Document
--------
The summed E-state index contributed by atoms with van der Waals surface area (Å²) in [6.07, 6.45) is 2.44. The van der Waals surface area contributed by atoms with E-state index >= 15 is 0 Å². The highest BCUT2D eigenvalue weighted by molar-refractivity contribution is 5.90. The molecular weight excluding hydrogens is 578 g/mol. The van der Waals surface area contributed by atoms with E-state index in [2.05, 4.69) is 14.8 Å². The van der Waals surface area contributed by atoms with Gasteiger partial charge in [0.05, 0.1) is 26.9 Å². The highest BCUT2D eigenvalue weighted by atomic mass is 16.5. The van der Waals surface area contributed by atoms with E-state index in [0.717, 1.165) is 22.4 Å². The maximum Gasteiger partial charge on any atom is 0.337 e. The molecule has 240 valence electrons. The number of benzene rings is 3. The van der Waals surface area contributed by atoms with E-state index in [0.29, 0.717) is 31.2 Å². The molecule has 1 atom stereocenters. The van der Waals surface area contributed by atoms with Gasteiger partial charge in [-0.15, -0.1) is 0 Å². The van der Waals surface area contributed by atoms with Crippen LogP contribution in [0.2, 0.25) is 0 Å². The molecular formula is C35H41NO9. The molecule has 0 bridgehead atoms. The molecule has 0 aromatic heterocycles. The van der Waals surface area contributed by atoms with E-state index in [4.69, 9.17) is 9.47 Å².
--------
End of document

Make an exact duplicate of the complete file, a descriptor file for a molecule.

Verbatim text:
The summed E-state index contributed by atoms with van der Waals surface area (Å²) in [6.07, 6.45) is 2.44. The van der Waals surface area contributed by atoms with E-state index >= 15 is 0 Å². The highest BCUT2D eigenvalue weighted by molar-refractivity contribution is 5.90. The molecular weight excluding hydrogens is 578 g/mol. The van der Waals surface area contributed by atoms with E-state index in [2.05, 4.69) is 14.8 Å². The van der Waals surface area contributed by atoms with Gasteiger partial charge in [0.05, 0.1) is 26.9 Å². The highest BCUT2D eigenvalue weighted by atomic mass is 16.5. The van der Waals surface area contributed by atoms with E-state index in [0.717, 1.165) is 22.4 Å². The maximum Gasteiger partial charge on any atom is 0.337 e. The molecule has 240 valence electrons. The number of benzene rings is 3. The van der Waals surface area contributed by atoms with E-state index in [0.29, 0.717) is 31.2 Å². The molecule has 1 atom stereocenters. The van der Waals surface area contributed by atoms with Gasteiger partial charge in [-0.15, -0.1) is 0 Å². The van der Waals surface area contributed by atoms with Crippen LogP contribution in [0.2, 0.25) is 0 Å². The molecular formula is C35H41NO9. The molecule has 0 bridgehead atoms. The molecule has 0 aromatic heterocycles. The van der Waals surface area contributed by atoms with E-state index in [4.69, 9.17) is 9.47 Å².